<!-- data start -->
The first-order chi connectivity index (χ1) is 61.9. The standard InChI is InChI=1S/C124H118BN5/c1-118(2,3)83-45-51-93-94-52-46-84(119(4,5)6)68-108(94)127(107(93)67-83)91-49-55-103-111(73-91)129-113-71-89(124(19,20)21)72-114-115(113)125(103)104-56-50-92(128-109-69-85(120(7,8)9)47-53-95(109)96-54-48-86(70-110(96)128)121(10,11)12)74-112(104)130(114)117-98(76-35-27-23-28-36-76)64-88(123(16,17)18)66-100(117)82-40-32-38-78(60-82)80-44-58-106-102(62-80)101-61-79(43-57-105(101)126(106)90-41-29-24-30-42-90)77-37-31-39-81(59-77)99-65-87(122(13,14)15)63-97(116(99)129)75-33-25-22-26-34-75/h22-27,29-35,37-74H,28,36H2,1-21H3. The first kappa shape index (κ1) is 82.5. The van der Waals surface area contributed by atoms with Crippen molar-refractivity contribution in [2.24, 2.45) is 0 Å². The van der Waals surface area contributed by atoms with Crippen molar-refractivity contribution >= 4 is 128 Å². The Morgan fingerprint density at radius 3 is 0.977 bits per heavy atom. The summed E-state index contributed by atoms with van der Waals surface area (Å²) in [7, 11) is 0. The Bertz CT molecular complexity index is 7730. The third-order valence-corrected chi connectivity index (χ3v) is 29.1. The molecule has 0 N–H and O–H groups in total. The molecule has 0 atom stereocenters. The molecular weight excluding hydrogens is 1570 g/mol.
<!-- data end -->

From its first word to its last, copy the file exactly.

The first-order chi connectivity index (χ1) is 61.9. The standard InChI is InChI=1S/C124H118BN5/c1-118(2,3)83-45-51-93-94-52-46-84(119(4,5)6)68-108(94)127(107(93)67-83)91-49-55-103-111(73-91)129-113-71-89(124(19,20)21)72-114-115(113)125(103)104-56-50-92(128-109-69-85(120(7,8)9)47-53-95(109)96-54-48-86(70-110(96)128)121(10,11)12)74-112(104)130(114)117-98(76-35-27-23-28-36-76)64-88(123(16,17)18)66-100(117)82-40-32-38-78(60-82)80-44-58-106-102(62-80)101-61-79(43-57-105(101)126(106)90-41-29-24-30-42-90)77-37-31-39-81(59-77)99-65-87(122(13,14)15)63-97(116(99)129)75-33-25-22-26-34-75/h22-27,29-35,37-74H,28,36H2,1-21H3. The first kappa shape index (κ1) is 82.5. The van der Waals surface area contributed by atoms with Crippen molar-refractivity contribution in [2.24, 2.45) is 0 Å². The van der Waals surface area contributed by atoms with Crippen molar-refractivity contribution >= 4 is 128 Å². The Morgan fingerprint density at radius 3 is 0.977 bits per heavy atom. The summed E-state index contributed by atoms with van der Waals surface area (Å²) in [7, 11) is 0. The Bertz CT molecular complexity index is 7730. The third-order valence-corrected chi connectivity index (χ3v) is 29.1. The molecule has 0 N–H and O–H groups in total. The molecule has 0 atom stereocenters. The molecular weight excluding hydrogens is 1570 g/mol.